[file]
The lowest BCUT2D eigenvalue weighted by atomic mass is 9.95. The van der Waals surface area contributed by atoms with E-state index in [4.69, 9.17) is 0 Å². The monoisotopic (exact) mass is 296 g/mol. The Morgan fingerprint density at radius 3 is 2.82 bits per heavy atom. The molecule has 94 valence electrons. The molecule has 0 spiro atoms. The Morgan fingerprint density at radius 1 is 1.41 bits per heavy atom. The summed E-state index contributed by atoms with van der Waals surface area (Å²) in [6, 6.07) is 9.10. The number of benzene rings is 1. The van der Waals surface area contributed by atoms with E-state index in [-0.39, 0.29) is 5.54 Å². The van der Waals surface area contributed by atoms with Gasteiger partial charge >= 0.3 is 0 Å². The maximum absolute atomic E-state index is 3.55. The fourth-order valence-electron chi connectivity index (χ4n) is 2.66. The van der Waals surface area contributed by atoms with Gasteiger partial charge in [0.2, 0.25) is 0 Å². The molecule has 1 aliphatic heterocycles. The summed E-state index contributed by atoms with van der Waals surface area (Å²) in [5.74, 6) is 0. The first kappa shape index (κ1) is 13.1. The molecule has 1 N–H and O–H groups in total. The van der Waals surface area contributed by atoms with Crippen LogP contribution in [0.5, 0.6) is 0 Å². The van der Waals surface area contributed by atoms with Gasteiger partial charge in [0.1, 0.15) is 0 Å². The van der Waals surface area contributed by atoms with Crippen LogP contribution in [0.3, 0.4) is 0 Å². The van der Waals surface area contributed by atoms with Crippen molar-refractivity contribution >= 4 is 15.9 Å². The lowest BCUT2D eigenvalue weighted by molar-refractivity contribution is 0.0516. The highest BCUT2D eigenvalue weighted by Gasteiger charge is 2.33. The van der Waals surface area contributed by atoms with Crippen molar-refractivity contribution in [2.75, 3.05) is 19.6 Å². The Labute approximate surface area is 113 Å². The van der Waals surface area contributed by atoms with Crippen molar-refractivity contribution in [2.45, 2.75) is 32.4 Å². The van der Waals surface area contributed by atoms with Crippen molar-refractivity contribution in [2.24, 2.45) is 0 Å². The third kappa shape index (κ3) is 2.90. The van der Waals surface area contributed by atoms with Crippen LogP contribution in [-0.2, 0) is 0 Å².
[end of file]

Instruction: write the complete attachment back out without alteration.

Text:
The lowest BCUT2D eigenvalue weighted by atomic mass is 9.95. The van der Waals surface area contributed by atoms with E-state index in [4.69, 9.17) is 0 Å². The monoisotopic (exact) mass is 296 g/mol. The Morgan fingerprint density at radius 3 is 2.82 bits per heavy atom. The molecule has 94 valence electrons. The molecule has 0 spiro atoms. The Morgan fingerprint density at radius 1 is 1.41 bits per heavy atom. The summed E-state index contributed by atoms with van der Waals surface area (Å²) in [6, 6.07) is 9.10. The number of benzene rings is 1. The van der Waals surface area contributed by atoms with E-state index in [-0.39, 0.29) is 5.54 Å². The van der Waals surface area contributed by atoms with Gasteiger partial charge >= 0.3 is 0 Å². The maximum absolute atomic E-state index is 3.55. The fourth-order valence-electron chi connectivity index (χ4n) is 2.66. The van der Waals surface area contributed by atoms with Gasteiger partial charge in [0.2, 0.25) is 0 Å². The molecule has 1 aliphatic heterocycles. The summed E-state index contributed by atoms with van der Waals surface area (Å²) in [5.74, 6) is 0. The first kappa shape index (κ1) is 13.1. The molecule has 1 N–H and O–H groups in total. The van der Waals surface area contributed by atoms with Crippen LogP contribution in [0.5, 0.6) is 0 Å². The van der Waals surface area contributed by atoms with Gasteiger partial charge in [0.1, 0.15) is 0 Å². The van der Waals surface area contributed by atoms with Crippen LogP contribution in [0.3, 0.4) is 0 Å². The van der Waals surface area contributed by atoms with Crippen molar-refractivity contribution >= 4 is 15.9 Å². The lowest BCUT2D eigenvalue weighted by molar-refractivity contribution is 0.0516. The highest BCUT2D eigenvalue weighted by Gasteiger charge is 2.33. The van der Waals surface area contributed by atoms with Crippen molar-refractivity contribution in [2.75, 3.05) is 19.6 Å². The Labute approximate surface area is 113 Å². The van der Waals surface area contributed by atoms with Crippen molar-refractivity contribution in [2.45, 2.75) is 32.4 Å². The van der Waals surface area contributed by atoms with Crippen molar-refractivity contribution in [2.24, 2.45) is 0 Å². The third kappa shape index (κ3) is 2.90. The van der Waals surface area contributed by atoms with Crippen LogP contribution in [-0.2, 0) is 0 Å².